std::unique_ptr<SomeClass> pClass(new SomeClass());
There are several elements to this test that you may not be familiar with, but you can find full details on MSDN. First is the TestMethod attribute. This identifies the method as being a test method. When you run the tests in Visual Studio, it will run any public methods marked with this attribute.
Next, notice the use of the Assert class static method called AreEqual. There are a number of static methods that allow you to validate the results of running a command. Again, you’ll find all of these documented on MSDN.
Some Tips and Tricks
The most significant limitation is the lack of IntelliSense in C++/CLI in Visual Studio 2010 (the C++ team plans to correct that in a future release). Fortunately, there is a third-party product called Visual Assist X from Whole Tomato Software that brings back IntelliSense to C++/CLI in Visual Studio 2010. I’ve been using this now for a few weeks and I really love it.
There are some tricks you’ll want to be aware of when you’re using Assert. Because Assert is designed for .NET code, there are some methods that won’t apply, such as IsNotNull, which expects to receive a managed pointer rather than a native pointer. Here are some ways you can deal with this limitation:
Assert::AreNotEqual<DWORD_PTR>(0, (DWORD_PTR) pClass, "Should not be null");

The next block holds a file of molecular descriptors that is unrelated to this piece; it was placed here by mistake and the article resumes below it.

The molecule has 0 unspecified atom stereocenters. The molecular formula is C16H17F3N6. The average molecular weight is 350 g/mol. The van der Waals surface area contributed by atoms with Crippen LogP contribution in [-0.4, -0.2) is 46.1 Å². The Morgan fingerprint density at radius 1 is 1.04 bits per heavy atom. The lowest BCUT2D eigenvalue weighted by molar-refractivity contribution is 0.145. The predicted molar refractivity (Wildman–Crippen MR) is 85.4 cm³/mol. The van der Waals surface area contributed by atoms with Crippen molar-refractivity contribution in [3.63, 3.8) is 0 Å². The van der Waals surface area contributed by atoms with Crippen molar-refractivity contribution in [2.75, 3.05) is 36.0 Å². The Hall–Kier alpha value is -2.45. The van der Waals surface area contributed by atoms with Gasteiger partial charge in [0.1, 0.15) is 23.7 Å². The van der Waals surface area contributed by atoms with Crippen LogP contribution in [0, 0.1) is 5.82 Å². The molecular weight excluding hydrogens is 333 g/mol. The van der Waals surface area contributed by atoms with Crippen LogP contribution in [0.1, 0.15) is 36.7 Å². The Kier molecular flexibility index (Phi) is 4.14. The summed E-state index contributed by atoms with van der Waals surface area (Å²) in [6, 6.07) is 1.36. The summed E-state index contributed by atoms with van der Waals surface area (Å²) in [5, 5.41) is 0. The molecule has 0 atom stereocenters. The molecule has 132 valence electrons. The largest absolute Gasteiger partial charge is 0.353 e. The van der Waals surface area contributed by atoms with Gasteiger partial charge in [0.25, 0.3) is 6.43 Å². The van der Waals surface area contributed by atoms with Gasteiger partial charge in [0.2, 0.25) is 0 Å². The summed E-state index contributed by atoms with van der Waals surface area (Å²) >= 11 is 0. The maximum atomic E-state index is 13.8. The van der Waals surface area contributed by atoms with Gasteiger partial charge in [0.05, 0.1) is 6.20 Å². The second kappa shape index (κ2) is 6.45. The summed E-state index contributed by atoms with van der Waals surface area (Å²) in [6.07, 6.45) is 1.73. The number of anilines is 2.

Assert::AreEqual<DWORD_PTR>(0, (DWORD_PTR) pClass, "Should be null");
Assert::IsTrue(pClass == nullptr, "Should be null");
Finally, if you want to test a string value returned by a function, you can do something like this:
Assert::AreEqual<String^>("Expected", gcnew String(pClass->StringValue());
Note in particular the use of gcnew, which creates a new instance of a managed class. Likewise, you’ll notice the ^ at the end of String in the AreEqual. This tells the compiler that we’re working with a pointer to a managed instance of type String.
I’ve create a new blog post with more tips and tricks: C++/CLI to C++ Tips and Tricks.
For code coverage, see Capturing C++ Code Coverage with Visual C++.
I’ve been using C++/CLI unit tests with native C++ code now for about 1-1/2 months and I find it a really nice environment. I can debug my unit tests just as easily as C# unit tests. At this point I have about 240 tests and they run in about a 1-2 seconds, which means I can easily run all these tests after making changes to ensure I haven’t broken anything.
After so many years writing in C#, I never thought I would enjoy C++ programming again. I was wrong. Using TDD to write C++ code is almost as nice as writing C# code, and I’m really enjoying the experience.
I want to thank my colleague Mike Schmidt for getting me pointed in the right direction. He had some C++/CLI unit tests, but they were testing public functions of a DLL. I did some research and added the part of about using a static library, which provides full access to the internals of the code—just the thing you need for writing code with TDD.